We touched base on this ZEX Diesel Nitrous Kit a few months back and the time has finally come to make it happen. My personal truck is equipped with a 6.7-Liter Cummins engine and instead of the compound turbo kit that we had originally for the last few seasons, we went with a large single turbocharger. With that being said, it’s time for some horsepower in a bottle.
Our diesel engines are the perfect platform for the injection of nitrous. Since most of our engines run a rich fuel mixture (black smoke) nitrous helps burn that excess of diesel in the combustion chamber which inevitably churns out additional horsepower. On top of cleaning things up and making more power, it also helps with the spooling up of larger turbos.
Turbos-Less Is More?
The jump over to a single turbocharger wasn’t a hard decision. There were actually a few different pros in doing so. For instance, one turbo is simply lighter. We’re looking to be as lightweight as possible and when you remove one turbo, you’ve lost close to 100-pounds. When you account for all of the plumbing and the turbo itself, it adds up.
Secondly, at least in my opinion, it isn’t nearly as hard on your rotating assembly compared to compound turbo setups. At this level, or in this application, we’re hitting it with so much boost so fast, it will inevitably weaken those crucial internal parts. Did the engine work fine and spool great before? Yes. I am not taking anything away from compounds, but I knew that a single made more sense for me.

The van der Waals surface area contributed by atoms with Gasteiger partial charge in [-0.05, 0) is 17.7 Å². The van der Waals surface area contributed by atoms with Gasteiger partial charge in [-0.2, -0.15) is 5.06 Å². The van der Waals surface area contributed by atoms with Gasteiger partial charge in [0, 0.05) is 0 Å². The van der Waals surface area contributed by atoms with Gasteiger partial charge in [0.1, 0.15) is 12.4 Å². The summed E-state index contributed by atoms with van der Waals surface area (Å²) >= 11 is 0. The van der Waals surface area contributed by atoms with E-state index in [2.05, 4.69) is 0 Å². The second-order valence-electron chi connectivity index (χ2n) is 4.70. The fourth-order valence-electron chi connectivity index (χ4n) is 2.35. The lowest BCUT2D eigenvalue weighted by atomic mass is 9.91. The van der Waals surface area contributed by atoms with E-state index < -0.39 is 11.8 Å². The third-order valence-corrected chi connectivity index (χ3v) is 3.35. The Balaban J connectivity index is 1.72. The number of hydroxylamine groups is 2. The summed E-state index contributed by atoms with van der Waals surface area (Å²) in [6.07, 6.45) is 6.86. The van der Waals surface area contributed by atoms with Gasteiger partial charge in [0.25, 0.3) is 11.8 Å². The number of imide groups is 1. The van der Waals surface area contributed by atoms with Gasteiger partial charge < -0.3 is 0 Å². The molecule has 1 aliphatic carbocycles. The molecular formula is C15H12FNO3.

So what are the so-called “repercussions” of a single turbo? For a single turbo to work, or at least a larger one, it can sometimes use a little help getting it spooled. With the help of our bolt-together torque converter from BD Diesel Performance, we made our stator stall adjustments to help with the RPM range in which the truck will start to move.
By making these adjustments, that will inevitably help start the spooling process earlier. After all, that is exactly what we’re after. Sometimes, even a converter stall adjustment can help but not quite enough. In my case, it did help greatly and is working perfectly. But, in an attempt to speed this process up even more in case of emergencies, why not ask for help from nitrous oxide?
What do I mean by emergencies? Well, in drag racing during the staging procedure sometimes you can get put on the clock. Let’s say you’re not ready when the timer starts, you let off the accelerator for some reason, or whatever it may be, you need to get that turbo lit as soon as possible. In our case, flooring the pedal will not do that. It will only make a ton of smoke in that small time frame.
With the help of our nitrous button, we can bring that turbo to life in a matter of seconds. The engine is growling, spooling the turbo up, and with the press of a button the tone changes. The turbo comes to life twice as fast. With this happening, you’re not waiting anymore and you’re not generating any extra heat in the engine and transmission.